Construction has mixed impact on first-quarter GDP; AIA, NABE surveys point to upturn
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Real (net of inflation) gross domestic product (GDP) increased 2.5% at a seasonally adjusted annual rate in the first quarter of 2013, after growing 0.4% in the prior quarter, the Bureau of Economic Analysis (BEA) reported on Wednesday. Real private investment in nonresidential structures (including wells and mines) slipped 0.3%, after jumping 17% in the fourth quarter. Real residential investment climbed 13%, following a 18% gain. Real government investment in structures shrank for the 10th consecutive quarter, at a 5.6% rate, following a 2.6% decline. The price index for private nonresidential structures posted a 1.5% increase at a seasonally adjusted annual rate, similar to the previous quarter’s 1.4% rise. The price index for residential investment accelerated to 5.2% from 3.0% as strong demand from single- and multifamily builders pushed up prices for homebuilding materials. The price index for government investment rose at a 2.3% rate, up from 1.7%.
“Business conditions at architecture firms improved for the eighth consecutive month in March,” the American Institute of Architects (AIA) reported today in its monthly Work-on-the-Boards survey. The survey asks more than 700 architecture firms if their billings increased or decreased from a month earlier. The percentage difference is reported on a scale from 0 to 100 as the Architecture Billings Index (ABI), where 50 indicates an even split. “While the pace of firm billings growth slowed slightly [to 51.9 in March from 54.9 in February and 54.2 in January], inquiries into new projects remain very strong, and more firms reported an increase in the value of new design contracts than in February. In addition, firm backlogs have risen to an average of five months.” Scores based on three-month moving averages by practice specialization were all favorable: residential, 56.9; commercial/industrial, 53.5; institutional, 50.6; and mixed, 53.3. An analysis conducted by the AIA before the 2006-2011 downturn in construction showed the ABI led construction spending by 9-12 months.
A quarterly survey of 58 corporate economists that the National Association for Business Economics (NABE) released on Monday found “business activity advanced at its strongest pace in a year during the first quarter of 2013. Expectations for capital spending on structures [among 38 respondents to this question] also strengthened compared to three months earlier…., with more panelists expecting their firms to increase spending (26% vs. 19% in January) and fewer expecting their firms to cut spending (8% vs. 12% in January).”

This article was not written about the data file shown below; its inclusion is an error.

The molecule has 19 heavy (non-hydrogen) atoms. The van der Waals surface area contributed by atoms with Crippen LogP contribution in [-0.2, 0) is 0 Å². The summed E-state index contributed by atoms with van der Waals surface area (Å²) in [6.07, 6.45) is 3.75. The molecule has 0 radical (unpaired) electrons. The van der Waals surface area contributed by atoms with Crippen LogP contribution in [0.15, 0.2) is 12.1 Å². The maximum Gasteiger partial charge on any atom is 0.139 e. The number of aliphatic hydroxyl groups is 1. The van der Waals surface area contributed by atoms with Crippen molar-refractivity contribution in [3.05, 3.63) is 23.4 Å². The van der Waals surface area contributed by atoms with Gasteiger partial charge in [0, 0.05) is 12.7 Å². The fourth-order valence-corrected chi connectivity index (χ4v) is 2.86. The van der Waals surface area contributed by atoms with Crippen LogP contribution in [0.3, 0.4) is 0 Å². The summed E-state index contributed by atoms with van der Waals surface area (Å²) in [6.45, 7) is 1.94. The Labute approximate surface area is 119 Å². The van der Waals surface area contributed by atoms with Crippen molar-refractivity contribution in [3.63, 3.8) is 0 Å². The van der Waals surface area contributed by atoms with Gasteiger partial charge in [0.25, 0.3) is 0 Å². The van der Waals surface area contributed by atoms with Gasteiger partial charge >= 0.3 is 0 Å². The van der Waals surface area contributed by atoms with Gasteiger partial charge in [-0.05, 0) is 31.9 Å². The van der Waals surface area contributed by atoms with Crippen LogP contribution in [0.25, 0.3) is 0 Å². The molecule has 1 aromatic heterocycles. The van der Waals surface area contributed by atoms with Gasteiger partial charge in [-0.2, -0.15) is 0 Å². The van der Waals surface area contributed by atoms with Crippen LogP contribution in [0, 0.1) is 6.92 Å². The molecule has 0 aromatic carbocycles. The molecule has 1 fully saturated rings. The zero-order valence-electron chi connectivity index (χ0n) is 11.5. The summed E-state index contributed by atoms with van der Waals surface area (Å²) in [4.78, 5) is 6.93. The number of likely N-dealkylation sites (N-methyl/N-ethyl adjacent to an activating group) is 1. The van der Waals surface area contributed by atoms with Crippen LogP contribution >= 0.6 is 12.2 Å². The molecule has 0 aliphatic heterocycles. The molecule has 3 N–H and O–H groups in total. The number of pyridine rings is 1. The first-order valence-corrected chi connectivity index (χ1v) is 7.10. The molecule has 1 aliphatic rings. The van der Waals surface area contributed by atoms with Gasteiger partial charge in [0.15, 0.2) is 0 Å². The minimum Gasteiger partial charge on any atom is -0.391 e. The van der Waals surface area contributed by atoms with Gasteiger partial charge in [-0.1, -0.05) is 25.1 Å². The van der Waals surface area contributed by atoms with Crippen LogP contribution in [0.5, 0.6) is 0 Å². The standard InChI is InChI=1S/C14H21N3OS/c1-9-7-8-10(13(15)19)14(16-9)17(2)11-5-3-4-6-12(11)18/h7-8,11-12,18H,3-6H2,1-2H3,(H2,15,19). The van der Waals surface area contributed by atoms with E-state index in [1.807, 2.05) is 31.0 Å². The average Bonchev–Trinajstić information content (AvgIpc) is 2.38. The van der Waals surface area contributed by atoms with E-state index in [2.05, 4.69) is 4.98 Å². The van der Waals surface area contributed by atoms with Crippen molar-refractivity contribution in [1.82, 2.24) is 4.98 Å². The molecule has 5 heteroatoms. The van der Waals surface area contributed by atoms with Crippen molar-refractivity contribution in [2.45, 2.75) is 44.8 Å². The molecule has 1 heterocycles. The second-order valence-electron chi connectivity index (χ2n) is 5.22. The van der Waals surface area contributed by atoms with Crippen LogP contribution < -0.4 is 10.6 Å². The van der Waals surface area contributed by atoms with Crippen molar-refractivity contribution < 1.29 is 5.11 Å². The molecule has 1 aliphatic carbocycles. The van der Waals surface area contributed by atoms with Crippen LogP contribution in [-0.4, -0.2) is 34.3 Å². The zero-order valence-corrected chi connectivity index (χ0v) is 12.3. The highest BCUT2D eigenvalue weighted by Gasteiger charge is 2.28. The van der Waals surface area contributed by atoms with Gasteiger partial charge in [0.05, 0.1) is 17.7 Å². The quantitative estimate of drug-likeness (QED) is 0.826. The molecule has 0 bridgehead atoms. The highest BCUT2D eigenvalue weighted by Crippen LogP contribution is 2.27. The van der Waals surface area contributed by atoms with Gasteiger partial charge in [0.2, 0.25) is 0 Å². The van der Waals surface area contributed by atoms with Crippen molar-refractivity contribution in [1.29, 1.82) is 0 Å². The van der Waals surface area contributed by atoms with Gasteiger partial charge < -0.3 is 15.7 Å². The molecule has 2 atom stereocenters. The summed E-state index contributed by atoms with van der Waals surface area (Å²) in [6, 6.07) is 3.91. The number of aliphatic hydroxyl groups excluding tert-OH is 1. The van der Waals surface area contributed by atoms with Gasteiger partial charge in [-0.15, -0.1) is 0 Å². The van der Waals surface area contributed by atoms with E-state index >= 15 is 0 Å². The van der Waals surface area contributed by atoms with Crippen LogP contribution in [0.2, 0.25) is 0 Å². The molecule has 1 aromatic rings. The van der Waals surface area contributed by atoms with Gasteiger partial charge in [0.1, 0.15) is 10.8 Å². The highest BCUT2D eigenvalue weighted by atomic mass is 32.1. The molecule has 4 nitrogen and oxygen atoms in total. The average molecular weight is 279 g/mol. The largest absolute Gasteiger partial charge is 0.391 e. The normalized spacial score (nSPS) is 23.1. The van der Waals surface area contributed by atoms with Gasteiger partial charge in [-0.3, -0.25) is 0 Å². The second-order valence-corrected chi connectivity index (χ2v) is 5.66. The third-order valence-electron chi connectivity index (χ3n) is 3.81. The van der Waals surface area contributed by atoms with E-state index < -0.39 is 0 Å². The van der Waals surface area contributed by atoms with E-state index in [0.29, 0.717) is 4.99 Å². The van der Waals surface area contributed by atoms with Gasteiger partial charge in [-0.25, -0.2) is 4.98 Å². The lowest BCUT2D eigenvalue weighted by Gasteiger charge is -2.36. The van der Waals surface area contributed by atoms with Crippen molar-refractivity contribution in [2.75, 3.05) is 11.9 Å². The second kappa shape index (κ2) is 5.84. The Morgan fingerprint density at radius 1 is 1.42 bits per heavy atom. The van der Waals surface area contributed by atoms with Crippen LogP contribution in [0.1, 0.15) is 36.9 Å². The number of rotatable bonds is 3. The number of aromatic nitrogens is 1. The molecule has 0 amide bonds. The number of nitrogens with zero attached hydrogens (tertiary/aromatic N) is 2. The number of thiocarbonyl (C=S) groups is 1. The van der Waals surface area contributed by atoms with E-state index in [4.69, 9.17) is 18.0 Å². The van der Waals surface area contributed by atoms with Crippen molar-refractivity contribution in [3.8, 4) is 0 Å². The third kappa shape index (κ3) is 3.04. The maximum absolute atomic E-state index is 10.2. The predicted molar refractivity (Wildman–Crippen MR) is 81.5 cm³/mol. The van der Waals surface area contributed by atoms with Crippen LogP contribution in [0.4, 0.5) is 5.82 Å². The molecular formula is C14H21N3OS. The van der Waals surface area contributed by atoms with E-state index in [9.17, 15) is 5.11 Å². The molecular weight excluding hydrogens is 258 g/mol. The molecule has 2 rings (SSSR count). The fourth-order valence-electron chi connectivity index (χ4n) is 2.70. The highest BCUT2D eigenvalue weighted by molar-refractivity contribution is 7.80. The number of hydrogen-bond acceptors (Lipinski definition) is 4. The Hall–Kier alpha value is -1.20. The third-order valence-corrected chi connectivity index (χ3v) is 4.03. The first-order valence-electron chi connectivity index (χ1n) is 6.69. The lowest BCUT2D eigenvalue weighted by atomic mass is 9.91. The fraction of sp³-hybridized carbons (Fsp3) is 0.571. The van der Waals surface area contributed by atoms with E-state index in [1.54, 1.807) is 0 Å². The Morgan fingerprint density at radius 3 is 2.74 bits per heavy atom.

"Real value added for construction—a measure of an industry’s contribution to GDP—turned up in 2012, after eight consecutive years of contraction, reflecting strong growth in private residential construction,” BEA reported on Thursday. Construction was one of 19 industries that contributed to the 2.2% increase in real GDP in 2012 (out of 22 industries in all). Value added in construction constituted 3.6% of GDP, up slightly from a record low of 3.5% in 2011 (in a series that dates back to 1947). The high-water mark was 4.9% of GDP in 2005 and 2006. The “chain-type price index” for value added by industry group rose 1.8% overall and 2.3% in construction in 2012, following increases of 2.1% overall and 1.5% in construction in 2011. “An industry’s value added price measures the changes in its unit costs of capital and labor inputs, as well as its profits per unit of output, and reflects the productivity of capital and labor used by the industry.”
Housing starts in March jumped 7.0% at a seasonally adjusted annual rate from the February level and 47% from a year ago, the Census Bureau reported on April 16. Multifamily starts (five units or more) soared 27% for the month and 82% year-over-year, while single-family starts slid 4.8% for the month but climbed 29% from the March 2012 level. Building permits, an indicator of near-term future starts, fell 3.9% for the month but rose 17% year-over-year. Permits for 5+ unit multifamily starts slumped 8.1% in March and inched up 0.7% from a year ago. Single-family permits dipped 0.5% in March but leaped 28% over 12 months.
CPWR, the Center for Construction Research and Training, on Thursday released the fifth edition of The Construction Chart Book. The “142-page book of data presents the most complete statistics available on all facets of the U.S. construction industry: economic, demographic, employment/income, education/training, and safety and health issues, plus new topics, such as Displaced Workers, Employment Projections, Green Construction, and OSHA Citations/Violations/Penalties.”
“Steep employment losses following the Great Recession stalled the steady decentralization of jobs that characterized the early to mid-2000s,” according to a Brookings Institution analysis released on April 19. “… the share of metropolitan jobs within three miles of downtown stabilized from 2007 to 2010. However, by 2010 nearly twice the share of jobs was located at least 10 miles away from downtown (43%) as within three miles of downtown (23%). Job losses in industries hit hardest by the downturn, including construction and manufacturing, helped check employment decentralization in the late 2000s. Together, construction, manufacturing, and retail—each among the most decentralized of major industries—accounted for almost 60% of all job losses between 2007 and 2010, with half of those losses occurring at least 10 miles from downtown.”
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